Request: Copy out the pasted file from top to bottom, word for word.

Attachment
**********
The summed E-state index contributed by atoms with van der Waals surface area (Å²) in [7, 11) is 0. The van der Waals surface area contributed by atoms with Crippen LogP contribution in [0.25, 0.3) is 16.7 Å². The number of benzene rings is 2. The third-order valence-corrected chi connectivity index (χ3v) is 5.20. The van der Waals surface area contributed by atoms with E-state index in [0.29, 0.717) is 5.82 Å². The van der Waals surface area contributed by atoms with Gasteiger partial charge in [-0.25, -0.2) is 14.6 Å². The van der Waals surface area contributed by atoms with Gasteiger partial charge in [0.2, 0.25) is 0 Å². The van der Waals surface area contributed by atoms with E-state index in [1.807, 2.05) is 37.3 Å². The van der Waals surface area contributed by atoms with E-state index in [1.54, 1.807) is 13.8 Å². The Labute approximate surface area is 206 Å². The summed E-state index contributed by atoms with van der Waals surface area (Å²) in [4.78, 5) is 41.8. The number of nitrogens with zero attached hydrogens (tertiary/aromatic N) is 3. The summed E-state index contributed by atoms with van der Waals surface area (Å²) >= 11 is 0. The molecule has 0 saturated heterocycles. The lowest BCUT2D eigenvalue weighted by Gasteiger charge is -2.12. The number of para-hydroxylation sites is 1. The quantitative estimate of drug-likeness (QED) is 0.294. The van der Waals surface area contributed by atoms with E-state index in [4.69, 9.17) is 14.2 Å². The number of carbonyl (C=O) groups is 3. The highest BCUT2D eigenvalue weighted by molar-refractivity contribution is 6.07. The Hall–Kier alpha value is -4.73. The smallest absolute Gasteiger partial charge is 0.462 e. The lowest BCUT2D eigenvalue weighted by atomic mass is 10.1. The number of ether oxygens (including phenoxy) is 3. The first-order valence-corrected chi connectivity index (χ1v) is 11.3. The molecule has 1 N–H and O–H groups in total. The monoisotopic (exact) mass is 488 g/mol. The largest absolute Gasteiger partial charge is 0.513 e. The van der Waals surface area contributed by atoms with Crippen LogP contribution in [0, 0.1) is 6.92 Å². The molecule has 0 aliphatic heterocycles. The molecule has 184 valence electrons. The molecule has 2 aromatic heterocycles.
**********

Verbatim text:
The summed E-state index contributed by atoms with van der Waals surface area (Å²) in [7, 11) is 0. The van der Waals surface area contributed by atoms with Crippen LogP contribution in [0.25, 0.3) is 16.7 Å². The number of benzene rings is 2. The third-order valence-corrected chi connectivity index (χ3v) is 5.20. The van der Waals surface area contributed by atoms with E-state index in [0.29, 0.717) is 5.82 Å². The van der Waals surface area contributed by atoms with Gasteiger partial charge in [-0.25, -0.2) is 14.6 Å². The van der Waals surface area contributed by atoms with Gasteiger partial charge in [0.2, 0.25) is 0 Å². The van der Waals surface area contributed by atoms with E-state index in [1.807, 2.05) is 37.3 Å². The van der Waals surface area contributed by atoms with E-state index in [1.54, 1.807) is 13.8 Å². The Labute approximate surface area is 206 Å². The summed E-state index contributed by atoms with van der Waals surface area (Å²) in [4.78, 5) is 41.8. The number of nitrogens with zero attached hydrogens (tertiary/aromatic N) is 3. The summed E-state index contributed by atoms with van der Waals surface area (Å²) >= 11 is 0. The molecule has 0 saturated heterocycles. The lowest BCUT2D eigenvalue weighted by Gasteiger charge is -2.12. The number of para-hydroxylation sites is 1. The quantitative estimate of drug-likeness (QED) is 0.294. The van der Waals surface area contributed by atoms with E-state index in [4.69, 9.17) is 14.2 Å². The number of carbonyl (C=O) groups is 3. The highest BCUT2D eigenvalue weighted by molar-refractivity contribution is 6.07. The Hall–Kier alpha value is -4.73. The smallest absolute Gasteiger partial charge is 0.462 e. The lowest BCUT2D eigenvalue weighted by atomic mass is 10.1. The number of ether oxygens (including phenoxy) is 3. The first-order valence-corrected chi connectivity index (χ1v) is 11.3. The molecule has 1 N–H and O–H groups in total. The monoisotopic (exact) mass is 488 g/mol. The largest absolute Gasteiger partial charge is 0.513 e. The van der Waals surface area contributed by atoms with Crippen LogP contribution in [0, 0.1) is 6.92 Å². The molecule has 0 aliphatic heterocycles. The molecule has 184 valence electrons. The molecule has 2 aromatic heterocycles.